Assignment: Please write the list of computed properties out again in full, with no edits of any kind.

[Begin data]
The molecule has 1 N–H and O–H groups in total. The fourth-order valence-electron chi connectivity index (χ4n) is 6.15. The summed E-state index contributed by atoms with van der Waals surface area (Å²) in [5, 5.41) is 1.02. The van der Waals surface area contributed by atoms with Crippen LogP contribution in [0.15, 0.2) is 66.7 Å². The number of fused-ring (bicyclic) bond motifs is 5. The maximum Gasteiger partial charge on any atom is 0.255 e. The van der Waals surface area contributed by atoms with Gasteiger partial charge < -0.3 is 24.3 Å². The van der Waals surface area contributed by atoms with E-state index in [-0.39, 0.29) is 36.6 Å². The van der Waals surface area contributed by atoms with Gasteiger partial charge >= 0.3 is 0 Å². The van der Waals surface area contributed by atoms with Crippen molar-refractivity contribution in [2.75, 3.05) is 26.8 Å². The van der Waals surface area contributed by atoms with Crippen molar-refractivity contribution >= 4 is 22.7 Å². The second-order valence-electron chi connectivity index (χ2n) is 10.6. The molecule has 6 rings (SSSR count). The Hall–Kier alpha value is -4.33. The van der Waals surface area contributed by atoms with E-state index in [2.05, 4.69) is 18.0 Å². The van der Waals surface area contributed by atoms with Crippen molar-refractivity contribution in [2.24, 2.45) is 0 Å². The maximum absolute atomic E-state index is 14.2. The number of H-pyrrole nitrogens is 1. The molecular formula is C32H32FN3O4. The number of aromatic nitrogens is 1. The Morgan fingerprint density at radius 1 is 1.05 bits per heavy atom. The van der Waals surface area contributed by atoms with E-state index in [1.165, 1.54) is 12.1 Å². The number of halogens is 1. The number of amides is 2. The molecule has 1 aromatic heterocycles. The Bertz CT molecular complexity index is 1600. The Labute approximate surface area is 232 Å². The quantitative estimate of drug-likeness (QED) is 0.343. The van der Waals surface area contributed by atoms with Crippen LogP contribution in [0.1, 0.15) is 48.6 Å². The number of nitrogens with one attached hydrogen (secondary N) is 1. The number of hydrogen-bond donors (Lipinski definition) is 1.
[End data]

The molecule has 1 N–H and O–H groups in total. The fourth-order valence-electron chi connectivity index (χ4n) is 6.15. The summed E-state index contributed by atoms with van der Waals surface area (Å²) in [5, 5.41) is 1.02. The van der Waals surface area contributed by atoms with Crippen LogP contribution in [0.15, 0.2) is 66.7 Å². The number of fused-ring (bicyclic) bond motifs is 5. The maximum Gasteiger partial charge on any atom is 0.255 e. The van der Waals surface area contributed by atoms with Gasteiger partial charge < -0.3 is 24.3 Å². The van der Waals surface area contributed by atoms with E-state index in [-0.39, 0.29) is 36.6 Å². The van der Waals surface area contributed by atoms with Gasteiger partial charge >= 0.3 is 0 Å². The van der Waals surface area contributed by atoms with Crippen molar-refractivity contribution in [2.75, 3.05) is 26.8 Å². The van der Waals surface area contributed by atoms with Crippen molar-refractivity contribution >= 4 is 22.7 Å². The second-order valence-electron chi connectivity index (χ2n) is 10.6. The molecule has 6 rings (SSSR count). The Hall–Kier alpha value is -4.33. The van der Waals surface area contributed by atoms with E-state index in [2.05, 4.69) is 18.0 Å². The van der Waals surface area contributed by atoms with Crippen molar-refractivity contribution in [2.24, 2.45) is 0 Å². The maximum absolute atomic E-state index is 14.2. The number of H-pyrrole nitrogens is 1. The molecular formula is C32H32FN3O4. The number of aromatic nitrogens is 1. The Morgan fingerprint density at radius 1 is 1.05 bits per heavy atom. The van der Waals surface area contributed by atoms with E-state index in [1.165, 1.54) is 12.1 Å². The number of halogens is 1. The number of amides is 2. The molecule has 1 aromatic heterocycles. The Bertz CT molecular complexity index is 1600. The Labute approximate surface area is 232 Å². The quantitative estimate of drug-likeness (QED) is 0.343. The van der Waals surface area contributed by atoms with Crippen LogP contribution in [0.1, 0.15) is 48.6 Å². The number of nitrogens with one attached hydrogen (secondary N) is 1. The number of hydrogen-bond donors (Lipinski definition) is 1.